Grass fire near Medina burns 100 acres
MEDINA -- A grass fire a half mile north of here burned about 100 acres of land, officials said, but didn't damage any property.
The fire, which began at a honey bee farm owned by Tom Thompson of Medina, extended into two other family farms, said Jared Opp, Medina fire chief. The land was a combination of hay and pasture, he said.
"I think we were lucky we didn't get to no CRP," Opp said.
Five Medina units responded to a fire call at about 12:30 p.m. as well as three units from Cleveland for a total of about 17 firefighters, Opp said.
"Cleveland was instrumental with their mutual aid," he said.
No one was injured. The cause of the fire is under investigation, Opp said.
The grass fire near Medina on Thursday was the ninth in the county since April 4, said Jerry Bergquist, Stutsman County emergency manager, which is above average for this time of year.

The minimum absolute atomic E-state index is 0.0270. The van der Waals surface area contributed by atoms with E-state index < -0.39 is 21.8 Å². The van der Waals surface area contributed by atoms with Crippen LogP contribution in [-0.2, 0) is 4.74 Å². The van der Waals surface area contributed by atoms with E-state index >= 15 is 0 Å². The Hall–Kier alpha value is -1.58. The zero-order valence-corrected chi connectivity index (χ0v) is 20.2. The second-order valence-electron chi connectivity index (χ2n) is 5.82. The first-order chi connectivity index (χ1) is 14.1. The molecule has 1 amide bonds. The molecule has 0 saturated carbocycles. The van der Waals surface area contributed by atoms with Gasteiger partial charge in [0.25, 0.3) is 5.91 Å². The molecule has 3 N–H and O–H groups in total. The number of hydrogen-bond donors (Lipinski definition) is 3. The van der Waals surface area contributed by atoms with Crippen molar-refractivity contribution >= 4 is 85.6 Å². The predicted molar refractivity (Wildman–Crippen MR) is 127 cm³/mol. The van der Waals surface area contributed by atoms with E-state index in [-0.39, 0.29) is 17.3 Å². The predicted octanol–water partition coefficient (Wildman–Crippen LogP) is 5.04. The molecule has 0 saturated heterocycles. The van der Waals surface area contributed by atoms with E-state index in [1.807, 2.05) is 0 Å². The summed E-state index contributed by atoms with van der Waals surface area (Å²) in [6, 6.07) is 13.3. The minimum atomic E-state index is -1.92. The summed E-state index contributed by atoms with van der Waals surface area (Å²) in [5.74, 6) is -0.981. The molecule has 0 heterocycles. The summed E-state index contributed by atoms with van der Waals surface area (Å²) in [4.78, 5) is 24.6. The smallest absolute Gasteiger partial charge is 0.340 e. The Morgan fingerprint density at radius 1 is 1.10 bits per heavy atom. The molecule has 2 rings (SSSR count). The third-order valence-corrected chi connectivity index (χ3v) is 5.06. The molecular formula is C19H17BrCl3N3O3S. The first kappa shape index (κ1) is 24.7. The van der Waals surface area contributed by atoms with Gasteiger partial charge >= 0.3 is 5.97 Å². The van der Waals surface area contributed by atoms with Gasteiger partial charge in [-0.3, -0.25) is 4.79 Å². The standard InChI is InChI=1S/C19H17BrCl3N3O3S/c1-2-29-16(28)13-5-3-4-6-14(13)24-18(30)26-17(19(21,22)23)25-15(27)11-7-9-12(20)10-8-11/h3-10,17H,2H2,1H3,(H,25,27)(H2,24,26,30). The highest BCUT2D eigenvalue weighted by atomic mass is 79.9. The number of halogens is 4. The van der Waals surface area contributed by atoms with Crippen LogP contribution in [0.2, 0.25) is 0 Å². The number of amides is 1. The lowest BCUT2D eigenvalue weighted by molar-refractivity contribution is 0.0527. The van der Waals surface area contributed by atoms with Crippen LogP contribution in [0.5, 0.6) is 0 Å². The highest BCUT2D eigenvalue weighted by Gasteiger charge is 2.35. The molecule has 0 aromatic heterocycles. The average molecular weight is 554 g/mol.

"It's beginning to be quite a few," Bergquist said.
Fires occur every year, Bergquist said, but with the precipitation level below average and grass that hasn't turned green yet, the risk of a grass fire getting out of control increases.
"It's a time of year when people need to be extremely careful with fire," he said.
Precipitation levels for Jamestown are 1.88 inches below average, said Sam Walker, meteorologist for the National Weather Service.
A 20 percent chance of precipitation is expected late Sunday and early Monday, but less than a half inch is expected to accumulate, Walker said.
This time of year as well as mid fall are at the highest risk for grass fires getting out of control, he said.
"Traditionally you have a period that's kind of a bad period," Walker said.
A burn ban is not in effect in Stutsman County, Bergquist said, but the county could get one if conditions don't improve. He said the Stutsman County Commission, county auditor and county fire chiefs were expected to meet later Thursday to decide if a burn ban should be in place.
"Burn bans are not real popular with the public," he said.
The last time the county had a burn ban was in August 2006.
To prevent fires, watch out for wind speeds of more than 20 mph, Walker said, because the winds can make a grass fire get out of control. Check with the state fire marshal for other prohibitions and restrictions, he said.
"It doesn't take much. That stuff burns hot and it burns fast," Walker said.
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